a.state = Alarm_Disarmed;

   break;

  }

  break;

 

This form of codification is called the State Machine. Next, you need to merge all of this code and a single function to create the project state machine. The function will be:

 

 

 

******************************************************************/

void Alarm_StateMachine(Event event)

  {

    switch(a.state)

  {

   case Alarm_Disarmed:

   switch(event)

  {

   case BUTTON:

   a.state = Alarm_Armed;

   break;

  }

  break;

 

  case Alarm_Armed:

  switch(event)

   {

     case BUTTON:

     a.state = Alarm_Disarmed;

     break;

   }

   break;

 

   case Alarm_Triggered:

   switch(event)

     {

        case DOOR_OPEN:

        Siren_On();

       a.state = Alarm_Triggered;

       break;

 

       case ULTRASONIC:

       Siren_On();

       a.state = Alarm_Triggered;

       break;

 

       case BUTTON:

       a.state = Alarm_Disarmed;

       break;

    }

   break;

  }

}

 

 

For both states and events it is necessary to create enumerators (enum) so that the code in the Alarm.c file recognizes these names. This is done on the header file, i.e., in Alarm.h. The code is:

 

enum ALARM_EVENTS

 {

   BUTTON,

   DOOR_OPEN,

   ULTRASONIC

 };

 

enum Alarm_State

  {

    Alarm_Disarmed,

    Alarm_Armed,

    Alarm_Triggered

  };

 

 

The main.c file for the car alarm project will then be:

 

#include "Alarm.h"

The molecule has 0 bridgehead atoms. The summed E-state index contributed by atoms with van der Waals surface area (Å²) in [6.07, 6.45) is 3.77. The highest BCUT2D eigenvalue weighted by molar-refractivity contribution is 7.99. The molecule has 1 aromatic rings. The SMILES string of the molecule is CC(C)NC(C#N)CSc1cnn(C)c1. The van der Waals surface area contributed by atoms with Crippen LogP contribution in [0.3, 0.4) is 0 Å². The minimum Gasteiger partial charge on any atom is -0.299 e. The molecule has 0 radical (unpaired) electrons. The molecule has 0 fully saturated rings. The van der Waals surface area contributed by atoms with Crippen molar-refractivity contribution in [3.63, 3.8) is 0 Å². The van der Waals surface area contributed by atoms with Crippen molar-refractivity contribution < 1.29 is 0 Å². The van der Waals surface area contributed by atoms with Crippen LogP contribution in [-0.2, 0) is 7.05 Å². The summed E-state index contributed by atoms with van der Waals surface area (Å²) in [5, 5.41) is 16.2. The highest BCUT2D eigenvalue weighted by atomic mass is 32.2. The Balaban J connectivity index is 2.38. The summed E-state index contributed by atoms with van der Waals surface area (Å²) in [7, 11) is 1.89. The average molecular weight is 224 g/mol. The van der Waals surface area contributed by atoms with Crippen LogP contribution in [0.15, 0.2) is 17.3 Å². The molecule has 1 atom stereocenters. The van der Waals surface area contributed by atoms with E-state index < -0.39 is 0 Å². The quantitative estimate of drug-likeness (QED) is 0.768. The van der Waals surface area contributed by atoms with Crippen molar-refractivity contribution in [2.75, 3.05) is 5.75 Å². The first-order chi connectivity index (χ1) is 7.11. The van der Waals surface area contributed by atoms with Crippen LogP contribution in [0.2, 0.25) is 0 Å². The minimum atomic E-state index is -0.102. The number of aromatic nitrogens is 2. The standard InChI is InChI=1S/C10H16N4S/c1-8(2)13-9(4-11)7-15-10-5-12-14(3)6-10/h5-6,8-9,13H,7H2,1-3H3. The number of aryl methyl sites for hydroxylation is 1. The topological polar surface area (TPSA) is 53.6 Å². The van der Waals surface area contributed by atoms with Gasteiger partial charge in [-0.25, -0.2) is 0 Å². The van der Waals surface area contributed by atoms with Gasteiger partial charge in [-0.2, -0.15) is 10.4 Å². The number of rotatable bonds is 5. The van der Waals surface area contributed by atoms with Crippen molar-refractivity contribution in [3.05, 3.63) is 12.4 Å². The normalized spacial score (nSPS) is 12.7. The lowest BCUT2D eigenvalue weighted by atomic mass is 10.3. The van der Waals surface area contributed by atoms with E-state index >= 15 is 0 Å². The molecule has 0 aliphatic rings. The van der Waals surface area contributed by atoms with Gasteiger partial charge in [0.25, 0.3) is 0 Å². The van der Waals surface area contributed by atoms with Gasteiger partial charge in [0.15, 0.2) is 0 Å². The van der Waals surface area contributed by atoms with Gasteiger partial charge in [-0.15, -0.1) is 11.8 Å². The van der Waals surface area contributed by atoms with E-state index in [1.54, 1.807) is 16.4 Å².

#include "RemoteControl.h"

#include "Ignition.h"

#include "Door.h"

#include "UltraSonic.h"

#include "Siren.h"

 

int main()

 {

   Init_IO();

  Alarm_Init();

  RemoteControl_Init();

  UltraSonic_Init();

 

  while(1)

    {

      RemoteControl_Events();

      Ignition_Events();

      Door_Events();

      UltraSonic_Events():

    }

  }

 

 

Note in the main loop the call to the Events () functions of each class. And in this function or routine where the events for the project are coded. The following code shows an example for the Door class.

 

 

******************************************************************/

void Door_Events(void)

   {

     if( Door_IsOpen() )

      {

         Alarm_StateMachine( DOOR_OPEN );

       }

   }

 

So for any door of the car that is opened the Alarm_StateMachine () function is sent to the DOOR_OPEN event and the state machine is in charge of processing the event according to the state in which it is.

 

The example in this article is simple, but demonstrates how to use the UML diagram to create a microcontroller project. In a real project, you can usually use more functions such as locking the car doors, raising the door windows if they are open, or locking the car if it is stolen.

 

There are programs to edit UML diagrams. Some examples are: Visual Paradigm, Enterprise Architect, Microsoft Visual Studio, and many others, but Figure 12 shows the class diagram editor of the Visual Paradigm program. These programs are easy to use and very intuitive in their handling.

 

Figure 12 - Class Editor on Visual Paradigm
Figure 13 - Class Editor on Visual Paradigm